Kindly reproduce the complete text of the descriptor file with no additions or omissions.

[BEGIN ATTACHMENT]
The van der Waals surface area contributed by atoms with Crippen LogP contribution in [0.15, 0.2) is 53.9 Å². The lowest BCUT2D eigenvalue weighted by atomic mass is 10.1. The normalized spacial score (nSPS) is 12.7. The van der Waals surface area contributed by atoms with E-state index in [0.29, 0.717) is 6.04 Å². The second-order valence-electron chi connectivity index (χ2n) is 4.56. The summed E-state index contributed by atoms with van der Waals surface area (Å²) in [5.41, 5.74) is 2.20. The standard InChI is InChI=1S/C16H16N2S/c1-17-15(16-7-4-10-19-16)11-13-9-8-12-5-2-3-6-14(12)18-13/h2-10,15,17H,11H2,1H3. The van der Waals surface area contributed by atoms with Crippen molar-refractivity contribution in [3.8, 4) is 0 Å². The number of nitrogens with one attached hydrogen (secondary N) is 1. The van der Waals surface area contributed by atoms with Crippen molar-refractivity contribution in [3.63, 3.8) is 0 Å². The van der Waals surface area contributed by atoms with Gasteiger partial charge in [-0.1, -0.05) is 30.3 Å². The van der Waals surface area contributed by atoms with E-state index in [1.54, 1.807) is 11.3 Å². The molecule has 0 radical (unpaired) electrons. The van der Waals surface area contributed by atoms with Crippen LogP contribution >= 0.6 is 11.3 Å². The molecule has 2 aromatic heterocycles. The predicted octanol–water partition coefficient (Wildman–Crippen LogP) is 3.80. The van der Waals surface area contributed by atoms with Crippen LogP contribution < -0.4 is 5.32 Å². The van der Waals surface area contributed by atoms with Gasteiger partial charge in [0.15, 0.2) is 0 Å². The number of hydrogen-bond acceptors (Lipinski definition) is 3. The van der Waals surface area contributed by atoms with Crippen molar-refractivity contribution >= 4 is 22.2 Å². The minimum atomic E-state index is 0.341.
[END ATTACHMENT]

The van der Waals surface area contributed by atoms with Crippen LogP contribution in [0.15, 0.2) is 53.9 Å². The lowest BCUT2D eigenvalue weighted by atomic mass is 10.1. The normalized spacial score (nSPS) is 12.7. The van der Waals surface area contributed by atoms with E-state index in [0.29, 0.717) is 6.04 Å². The second-order valence-electron chi connectivity index (χ2n) is 4.56. The summed E-state index contributed by atoms with van der Waals surface area (Å²) in [5.41, 5.74) is 2.20. The standard InChI is InChI=1S/C16H16N2S/c1-17-15(16-7-4-10-19-16)11-13-9-8-12-5-2-3-6-14(12)18-13/h2-10,15,17H,11H2,1H3. The van der Waals surface area contributed by atoms with Crippen molar-refractivity contribution in [3.8, 4) is 0 Å². The number of nitrogens with one attached hydrogen (secondary N) is 1. The van der Waals surface area contributed by atoms with Crippen molar-refractivity contribution in [3.63, 3.8) is 0 Å². The van der Waals surface area contributed by atoms with Gasteiger partial charge in [-0.1, -0.05) is 30.3 Å². The van der Waals surface area contributed by atoms with E-state index in [1.54, 1.807) is 11.3 Å². The molecule has 0 radical (unpaired) electrons. The van der Waals surface area contributed by atoms with Crippen LogP contribution >= 0.6 is 11.3 Å². The molecule has 2 aromatic heterocycles. The predicted octanol–water partition coefficient (Wildman–Crippen LogP) is 3.80. The van der Waals surface area contributed by atoms with Crippen LogP contribution < -0.4 is 5.32 Å². The van der Waals surface area contributed by atoms with Gasteiger partial charge in [0.15, 0.2) is 0 Å². The number of hydrogen-bond acceptors (Lipinski definition) is 3. The van der Waals surface area contributed by atoms with Crippen molar-refractivity contribution >= 4 is 22.2 Å². The minimum atomic E-state index is 0.341.